Best practices to write Deep Learning code: Project structure, OOP, Type checking and documentation

Best practices to write Deep Learning code: Project structure, OOP, Type checking and documentation

In part 1 of the Deep Learning in Production course, we defined the goal of this article-series which is to convert a python deep learning notebook into production-ready code that can be used to serve millions of users. Towards that end, we continue our series with a collection of best practices when programming a deep learning model. These practices mostly refer to how we can write organized, modularized, and extensible python code.

You can imagine that most of them aren’t exclusive for machine learning applications but they can be utilized on all sorts of python projects. But here we will see how we can apply them in deep learning using a hands-on approach (so brace yourselves for some programming).

One last thing before we start and something that I will probably repeat a lot on this course. Machine learning code is ordinary software and should always be treated as one. Therefore, as ordinary code it has a project structure, a documentation and design principles such as object-oriented programming.

Also, I will assume that you have already set up your laptop and environment as we talked about on part 1 (if you haven’t feel free to do that now and come back)

As a side material, I strongly suggest the TensorFlow: Advanced Techniques Specialization course by deeplearning.ai hosted on Coursera, which will give you a foundational understanding on Tensorflow

Contents

Project Structure

One very important aspect when writing code is how you structure your project. A good structure should obey the “Separation of concerns” principle in terms that each functionality should be a distinct component. In this way, it can be easily modified and extended without breaking other parts of the code. Moreover, it can also be reused in many places without the need to write duplicate code.

Tip: Writing the same code once is perfect, twice is kinda fine but thrice it’s not.

The way I like to organize most of my deep learning projects is something like this :

project-structure

And that, of course, is my personal preference. Feel free to play around with this until you find what suits you best.

Python modules and packages

Notice that in the project structure that I presented, each folder is a separate module that can be imported in other modules just by doing “import module”. Here, we should make a quick distinction between what python calls module and what package. A module is simply a file containing Python code. A package, however, is like a directory that holds sub-packages and modules. In order for a package to be importable, it should contain a init.py file ( even if it’s empty). That’s not the case for modules. Thus, in our case each folder is a package and it contains an “init” file.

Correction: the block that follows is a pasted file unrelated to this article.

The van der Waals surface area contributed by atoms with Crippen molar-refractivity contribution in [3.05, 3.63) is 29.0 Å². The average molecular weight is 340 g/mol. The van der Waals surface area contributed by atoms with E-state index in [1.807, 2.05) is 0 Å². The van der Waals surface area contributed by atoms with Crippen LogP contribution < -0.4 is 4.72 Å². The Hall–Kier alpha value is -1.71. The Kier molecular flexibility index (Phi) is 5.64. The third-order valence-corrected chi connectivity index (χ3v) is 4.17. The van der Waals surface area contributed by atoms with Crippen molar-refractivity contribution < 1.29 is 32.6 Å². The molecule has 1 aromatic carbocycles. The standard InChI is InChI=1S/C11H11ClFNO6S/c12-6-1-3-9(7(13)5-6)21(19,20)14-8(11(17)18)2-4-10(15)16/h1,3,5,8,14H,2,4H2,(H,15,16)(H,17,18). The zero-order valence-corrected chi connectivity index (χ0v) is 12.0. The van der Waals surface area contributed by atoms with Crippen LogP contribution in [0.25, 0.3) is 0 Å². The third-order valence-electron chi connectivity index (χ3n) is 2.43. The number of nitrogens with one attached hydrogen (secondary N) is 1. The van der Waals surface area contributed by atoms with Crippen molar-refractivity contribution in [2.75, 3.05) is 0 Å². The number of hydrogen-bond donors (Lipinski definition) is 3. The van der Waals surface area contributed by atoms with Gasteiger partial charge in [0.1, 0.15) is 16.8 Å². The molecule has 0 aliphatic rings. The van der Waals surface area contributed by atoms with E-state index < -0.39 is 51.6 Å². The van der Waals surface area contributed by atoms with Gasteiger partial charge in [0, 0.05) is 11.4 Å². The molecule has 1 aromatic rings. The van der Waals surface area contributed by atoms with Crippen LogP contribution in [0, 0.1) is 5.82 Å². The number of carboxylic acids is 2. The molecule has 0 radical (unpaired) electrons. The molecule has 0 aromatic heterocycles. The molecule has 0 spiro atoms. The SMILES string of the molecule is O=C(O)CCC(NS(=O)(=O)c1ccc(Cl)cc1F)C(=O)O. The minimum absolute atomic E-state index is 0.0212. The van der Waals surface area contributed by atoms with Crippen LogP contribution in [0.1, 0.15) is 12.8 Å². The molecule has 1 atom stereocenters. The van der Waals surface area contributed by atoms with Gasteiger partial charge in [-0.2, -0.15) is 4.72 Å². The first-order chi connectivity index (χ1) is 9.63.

In our example, we have 8 different packages:

1) configs: in configs we define every single thing that can be configurable and can be changed in the future. Good examples are training hyperparameters, folder paths, the model architecture, metrics, flags.

A very simple config is something like this:



CFG = {
   "data": {
       "path": "oxford_iiit_pet:3.*.*",
       "image_size": 128,
       "load_with_info": True
   },
   "train": {
       "batch_size": 64,
       "buffer_size": 1000,
       "epoches": 20,
       "val_subsplits": 5,
       "optimizer": {
           "type": "adam"
       },
       "metrics": ["accuracy"]
   },
   "model": {
       "input": [128, 128, 3],
       "up_stack": {
           "layer_1": 512,
           "layer_2": 256,
           "layer_3": 128,
           "layer_4": 64,
           "kernels": 3
       },
       "output": 3
   }
}

2) dataloader is quite self-explanatory. All the data loading and data preprocessing classes and functions live here.

3) evaluation is a collection of code that aims to evaluate the performance and accuracy of our model.

4) executor: in this folder, we usually have all the functions and scripts that train the model or use it to predict something in different environments. And by different environments I mean: executors for GPUs, executors for distributed systems. This package is our connection with the outer world and it’s what our “main.py” will use.

5) model contains the actual deep learning code (we talk about tensorflow, pytorch etc)

6) notebooks include all of our jupyter/colab notebooks in one place.

7) ops: this one is not always needed, as it includes operations not related with machine learning such as algebraic transformations, image manipulation techniques or maybe graph operations.

8) utils: utilities functions that are used in more than one places and everything that don’t fall in on the above come here.